My recent recipe assignment was a doozy: create a home-cooked version of the Texas-style brisket that restaurants like Killen's Barbecue specialize in. Here's the story of how I achieved this—as well as the equipment you'll need to make it at home. After months of testing and hundreds of pounds of brisket, I can confidently say it's worth it.
SETTLE IN AND GET comfortable. Like drinking 18-year-old single-malt Scotch, smoking a whole brisket is a task best taken slow. But if you're willing to invest a bit of time, attention, and patience—and take a bold leap of faith—truly sublime eating is well within reach.
As any Texan worth their spurs will tell you, a properly smoked brisket holds irresistible appeal—ultrabeefy, tender, and juicy inside, with a dark, peppery, smoky crust (or “bark”). Legendary Texas barbecue joints don't even offer sauce; instead they season the meat sparely and confidently with salt, pepper, and smoke.
Why cook a whole brisket? Most home cooks use just half a brisket, either the lean flat cut or the fattier point cut, because whole briskets are so large and take so long to cook. But a whole brisket feeds a crowd, looks and tastes incredible, and, for those who love a grilling challenge, is the crowning achievement of backyard barbecue mastery.
Test Kitchen Tip: How To Buy the Right Brisket
Texas brisket is traditionally smoked in commercial smokers that can handle hundreds of pounds of meat at once. Brisket is just about the least tender cut on the steer; it's laden with tough collagen and needs long, low, moist cooking to break down that collagen and become tender. Commercial smokers have fireboxes set away from the smoking chamber so the meat is never too close to the fire; this indirect cooking allows the meat to retain moisture while it slowly tenderizes and soaks up smoke flavor over the half-day cooking time. I set out to defy convention and smoke an entire brisket to Texas-level tenderness using just a regular charcoal grill.
But there were some challenges. Since charcoal grills are much smaller than commercial smokers, the brisket has to be closer to the fire on a grill, putting it in danger of cooking too hot and drying out or of becoming a victim of sooty flare-ups. Plus, refueling the grill with more charcoal means opening the grill lid, a step that makes it hard to maintain a steady temperature inside the grill.
I started at the butcher counter, ordering several 12-pound full briskets. I tried a handful of techniques from different experts that promised smoker-quality brisket using a charcoal grill. But at best these recipes and methods gave me mediocre brisket—and at worst, bone-dry, stringy meat. Seeing my frustration, a coworker sent me a link to a website that described something from the competitive barbecue circuit called the “charcoal snake.” The what?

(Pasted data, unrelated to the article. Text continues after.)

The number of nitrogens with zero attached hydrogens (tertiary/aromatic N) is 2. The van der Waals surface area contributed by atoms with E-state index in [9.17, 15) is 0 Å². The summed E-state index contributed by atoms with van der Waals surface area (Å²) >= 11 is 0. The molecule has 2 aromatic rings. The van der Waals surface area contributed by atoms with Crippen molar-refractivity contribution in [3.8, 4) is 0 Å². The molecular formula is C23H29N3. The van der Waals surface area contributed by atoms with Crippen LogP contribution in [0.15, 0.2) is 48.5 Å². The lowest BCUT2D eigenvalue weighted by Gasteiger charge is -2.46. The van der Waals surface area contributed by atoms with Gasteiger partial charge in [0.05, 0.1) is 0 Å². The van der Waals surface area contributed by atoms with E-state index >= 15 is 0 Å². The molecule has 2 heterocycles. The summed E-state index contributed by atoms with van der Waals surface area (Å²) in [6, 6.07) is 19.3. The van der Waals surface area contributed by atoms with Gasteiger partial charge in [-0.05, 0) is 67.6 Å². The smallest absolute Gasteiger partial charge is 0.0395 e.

A charcoal snake is a C-shaped array of briquettes that slowly burns from one end to the other (see below). With wood chips or chunks on top, it is supposed to provide hours of low, slow, smoky heat without the need to open the grill or refuel. It sounded a little ridiculous, but I figured it was worth a shot. (Read Hardwood Lump Charcoal vs. Briquettes to see which is better for barbecue.)
Over several weeks, I honed my process and learned some valuable lessons. Wood chunks are preferable to chips because they burn more slowly and thus produce more constant smoke. Placing a disposable aluminum pan filled with water in the center of the snake helps moderate the grill temperature. Precisely configuring the briquettes and wood chunks into a snake provides about 5½ hours of slow, gentle heat (meaning I had to refuel only once). Rubbing the raw brisket with plenty of salt and pepper and refrigerating it for 12 to 24 hours before grilling ensures deep seasoning. Wrapping the brisket in foil once it reaches 170 degrees helps keep it juicy and speeds the last bit of cooking. And cooking the meat to an internal temperature of 205 degrees is best; any lower and the meat will be chewy, any higher and it can get too soft and begin to dry out.
I was making progress, but I wanted my brisket to be more tender. We know that the sweet spot for collagen to break down without overcooking the meat is between 180 and 200 degrees. I found that if I pulled the wrapped brisket from the grill at 205 degrees and let it rest, still tightly wrapped in foil, in a cooler (or a turned-off oven) for 2 hours, it stayed in this temperature range longer and emerged very moist and tender.
One last problem: The bottom of the brisket was coming out a bit dry. I reached out to the writers of Pitmaster: Recipes, Techniques, and Barbecue Wisdom, Andy Husbands and Chris Hart, two nationally renowned barbecue experts. They suggested cooking the brisket fat side down. It was untraditional, but this way the fat would sit against the cooking grate and act as a protective barrier against the direct heat of the fire. It worked great, making for a brisket that was moist all the way through. And with the water pan below the grate, flare-ups weren't an issue.
After smoking 497 pounds of beef, I sliced up one last brisket. My tasters confirmed that I had finally achieved my goal: a gloriously tender brisket with deep smoke flavor and rich bark, all on a backyard charcoal grill. Texas, we've got news for you.
Weber Rapidfire Chimney Starter
Lighter fluid is petroleum- or alcohol-based, so it can impart unpleasant flavors to grilled food. This is why we always use our winning chimney starter instead to light charcoal.
What's your favorite way to make brisket? Let us know in the comments!